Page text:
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71 the objectives of global change research, the Earth Probe line can pro- vide a flexible mechanism for such observations from more appropriate orbits. During the EOS era, Earth Probe missions will also be essential in complementing the EOS measurements by flying instruments that may be incompatible with the design and orbit of EOS platforms. It is expected that the Earth Probes will be augmented by foreign spacecraft, some of which could provide flight opportunities for U.S. instruments. For instance, discussions are currently under way to position the Japanese spacecraft contribution to EOS in a lower inclination orbit. A plan is needed to determine how to coordinate such possibilities with the USGCRP. Of the several instruments that can be better flown in a different orbit, we believe that the Synthetic Aperture Radar is of prime importance. If its technological development is successful it will supply two quantitive measurements unavailable on a global synoptic scale in any other manner. These are soil moisture and an estimate of biomass in a standing plant canopy. Both of these measurements are important for the two top priority scientific areas, i.e., the hydrologic cycle and fluxes of atmospheric gases. The SAR should be considered for inclusion in the EOS program as a free flier as soon as possible. Existing U.S. operational systems supply both interim data and a con- tinuing contribution to global change research. They include the NOAA polar orbiting and geostationary meteorological satellites, the Defense Me- teorological Satellite Program (DMSP), and the Landsat system. Many scientific studies proposed for EOS assume the continuation of these mea- surements. For instance, the top priority study area the role of clouds in the hydrologic cycle-assumes the continued measurement and mapping of clouds by the meteorological spacecraft. The second priority area, fluxes of atmospheric gases, assumes the continued global mapping capability of a Landsat system intermediate in capability between MODIS and HIRIS. NOAA and NASA are jointly planning for flight of atmospheric sounders and for a common interface for a number of the instruments, an approach that we endorse. Further, the European partners in EOS are planning to fly a polar orbiting platform with a morning crossing of the equator to cover the requirement for operational weather data, again with a common interface. This continuing use of operational data and integration of the hardware approaches will benefit scientific investigations of the future. These research and operational missions are complementary to, not replacements for, the main EOS missions. They will improve the scientific return of the space-based Earth observing program, and they can help to ensure continuity of key observations for the next decade or longer. Some, such as SeaWiFS, are important for the success of planned international field programs that will improve understanding of global change.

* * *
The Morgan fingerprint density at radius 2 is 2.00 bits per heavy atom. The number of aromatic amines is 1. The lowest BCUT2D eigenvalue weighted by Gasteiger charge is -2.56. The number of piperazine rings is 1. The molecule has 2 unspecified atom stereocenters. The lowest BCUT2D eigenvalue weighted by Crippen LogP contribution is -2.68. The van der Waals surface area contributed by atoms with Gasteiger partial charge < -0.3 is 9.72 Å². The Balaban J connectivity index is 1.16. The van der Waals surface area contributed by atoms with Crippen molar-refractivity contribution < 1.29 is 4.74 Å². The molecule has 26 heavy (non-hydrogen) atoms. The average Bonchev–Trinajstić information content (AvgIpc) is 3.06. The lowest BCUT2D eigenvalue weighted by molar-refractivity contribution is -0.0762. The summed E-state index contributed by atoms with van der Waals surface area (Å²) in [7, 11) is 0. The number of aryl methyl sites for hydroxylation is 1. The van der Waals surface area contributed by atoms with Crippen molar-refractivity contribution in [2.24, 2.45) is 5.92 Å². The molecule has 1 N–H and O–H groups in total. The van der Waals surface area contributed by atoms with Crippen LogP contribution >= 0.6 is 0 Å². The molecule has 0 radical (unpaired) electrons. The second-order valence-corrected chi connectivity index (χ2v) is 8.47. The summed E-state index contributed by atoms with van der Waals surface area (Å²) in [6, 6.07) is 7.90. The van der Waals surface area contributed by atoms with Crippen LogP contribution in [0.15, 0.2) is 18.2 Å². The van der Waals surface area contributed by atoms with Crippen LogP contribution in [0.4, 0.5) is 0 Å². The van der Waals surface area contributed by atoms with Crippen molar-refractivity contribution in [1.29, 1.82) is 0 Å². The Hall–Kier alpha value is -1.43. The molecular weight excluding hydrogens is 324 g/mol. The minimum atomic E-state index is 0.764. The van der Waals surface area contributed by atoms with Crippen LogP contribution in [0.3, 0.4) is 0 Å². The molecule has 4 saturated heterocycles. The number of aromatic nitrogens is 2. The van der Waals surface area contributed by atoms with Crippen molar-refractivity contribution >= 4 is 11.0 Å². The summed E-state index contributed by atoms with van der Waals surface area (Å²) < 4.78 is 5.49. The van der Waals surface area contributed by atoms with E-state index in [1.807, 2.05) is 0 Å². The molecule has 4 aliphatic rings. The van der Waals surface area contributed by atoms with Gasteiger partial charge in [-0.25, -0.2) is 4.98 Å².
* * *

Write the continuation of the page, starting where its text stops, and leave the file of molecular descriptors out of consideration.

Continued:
Representative terms from entire chapter: